Currently, Peskin's progressives hold a loose 7-4 majority on the board. If Newsom-supported candidates can capture two seats, the mayor will have a working majority for the first time in his tenure.

The seats in play are currently occupied by lefty incumbents who are termed out: Peskin, Jake McGoldrick (who represents District 1, the Richmond) and Geraldo Sandoval (who represents District 11, which includes the Excelsior, the Ingleside, and Merced Heights). Peskin's District 3 promises to be one of the most hotly contested. Ten potential candidates have already announced their intentions, and more are likely to follow. Peskin has endorsed David Chiu of the Small Business Commission for his seat, but says he may still support others as they come forward.

Newsom has yet to endorse any candidates for the three open seats, although he's expected to weigh in before the candidate filing deadline on Aug. 8.

One factor in Newsom's favor is that there seems to be nothing unifying neighborhood candidates in the same way Brown's out-of-control development policies did in 2000.

State Senator Carol Migden, a former S.F. supervisor and veteran of hardball city politics, says she is not seeing much passion or talent coming forward from the neighborhoods to fill the board's open seats. "These are supposed to be coveted seats; you'd think people would be jumping over each other," she says. "Maybe they need another Willie Brown to get them motivated."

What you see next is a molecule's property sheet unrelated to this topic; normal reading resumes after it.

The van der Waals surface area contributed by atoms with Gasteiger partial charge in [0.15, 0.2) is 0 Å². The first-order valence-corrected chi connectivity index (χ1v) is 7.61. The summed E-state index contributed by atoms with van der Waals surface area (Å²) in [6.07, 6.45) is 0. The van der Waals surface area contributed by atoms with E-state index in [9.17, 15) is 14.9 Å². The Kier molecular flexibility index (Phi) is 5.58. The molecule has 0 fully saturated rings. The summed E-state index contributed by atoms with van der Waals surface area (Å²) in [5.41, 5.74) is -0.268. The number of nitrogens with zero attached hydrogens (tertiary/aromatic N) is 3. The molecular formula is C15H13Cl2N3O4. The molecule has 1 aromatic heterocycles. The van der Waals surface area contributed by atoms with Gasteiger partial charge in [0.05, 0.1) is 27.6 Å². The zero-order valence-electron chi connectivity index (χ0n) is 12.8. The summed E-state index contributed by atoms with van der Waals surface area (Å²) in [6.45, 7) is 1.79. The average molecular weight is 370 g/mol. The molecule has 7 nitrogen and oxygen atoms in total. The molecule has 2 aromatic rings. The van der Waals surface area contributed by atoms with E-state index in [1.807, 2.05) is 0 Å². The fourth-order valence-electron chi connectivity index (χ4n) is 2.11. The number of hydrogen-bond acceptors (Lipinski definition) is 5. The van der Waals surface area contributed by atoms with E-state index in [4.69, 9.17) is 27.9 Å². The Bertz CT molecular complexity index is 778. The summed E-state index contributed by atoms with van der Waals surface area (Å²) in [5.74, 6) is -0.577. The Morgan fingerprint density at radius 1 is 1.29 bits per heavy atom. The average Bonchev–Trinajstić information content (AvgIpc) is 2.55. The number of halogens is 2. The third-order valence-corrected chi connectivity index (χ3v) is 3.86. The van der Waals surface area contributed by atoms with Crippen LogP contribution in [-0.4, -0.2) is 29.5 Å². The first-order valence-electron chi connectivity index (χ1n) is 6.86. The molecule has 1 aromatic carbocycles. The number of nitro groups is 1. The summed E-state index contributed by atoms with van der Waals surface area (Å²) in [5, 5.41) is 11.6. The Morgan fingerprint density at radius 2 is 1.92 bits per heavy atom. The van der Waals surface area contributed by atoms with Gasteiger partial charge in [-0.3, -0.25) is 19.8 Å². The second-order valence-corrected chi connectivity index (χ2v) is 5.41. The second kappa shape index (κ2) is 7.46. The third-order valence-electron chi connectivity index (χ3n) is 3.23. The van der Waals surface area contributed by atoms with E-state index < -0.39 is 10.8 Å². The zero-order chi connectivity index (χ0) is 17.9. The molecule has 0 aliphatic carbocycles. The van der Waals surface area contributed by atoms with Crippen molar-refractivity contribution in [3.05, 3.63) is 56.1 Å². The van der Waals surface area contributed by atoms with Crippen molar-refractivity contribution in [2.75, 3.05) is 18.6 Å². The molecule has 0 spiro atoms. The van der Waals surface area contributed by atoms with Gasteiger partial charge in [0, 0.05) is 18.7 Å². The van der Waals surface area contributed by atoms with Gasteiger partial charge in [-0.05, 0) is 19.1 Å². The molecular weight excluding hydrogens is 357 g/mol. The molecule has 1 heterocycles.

Peskin says that after his term is up, he will return to work with his wife, Nancy Shanahan, at the water-rights nonprofit they run. He says he never had any political ambition before he was elected, and he has little more now.

But watching him standing on the corner outside Caffe Trieste, it's hard to imagine him doing anything else. Seemingly all at once he checks text messages on his Treo, answers a reporter's questions, and schedules a shoot with a photographer, all while greeting passing constituents.

"I was never class president in school, and if someone told me I'd be a San Francisco supervisor, I would have told them they were crazy," Peskin says. "When Tom Ammiano asked me to run in 2000, my wife didn't think it was a good idea. I told her not to worry because I'd never get elected."

Dusk has fallen, and Peskin has to run off to another meeting. He starts to leave, but before he disappears into the bustling throng, he wants to repeat one last point.

"Really, I am not thinking about a political future right now," he insists. "I've always been a free spirit. ... Well, all right, I'm a very intense, driven, type A personality, but I've always been fine taking what comes." He turns jauntily into Columbus Avenue with a final "Toodle-oo!"

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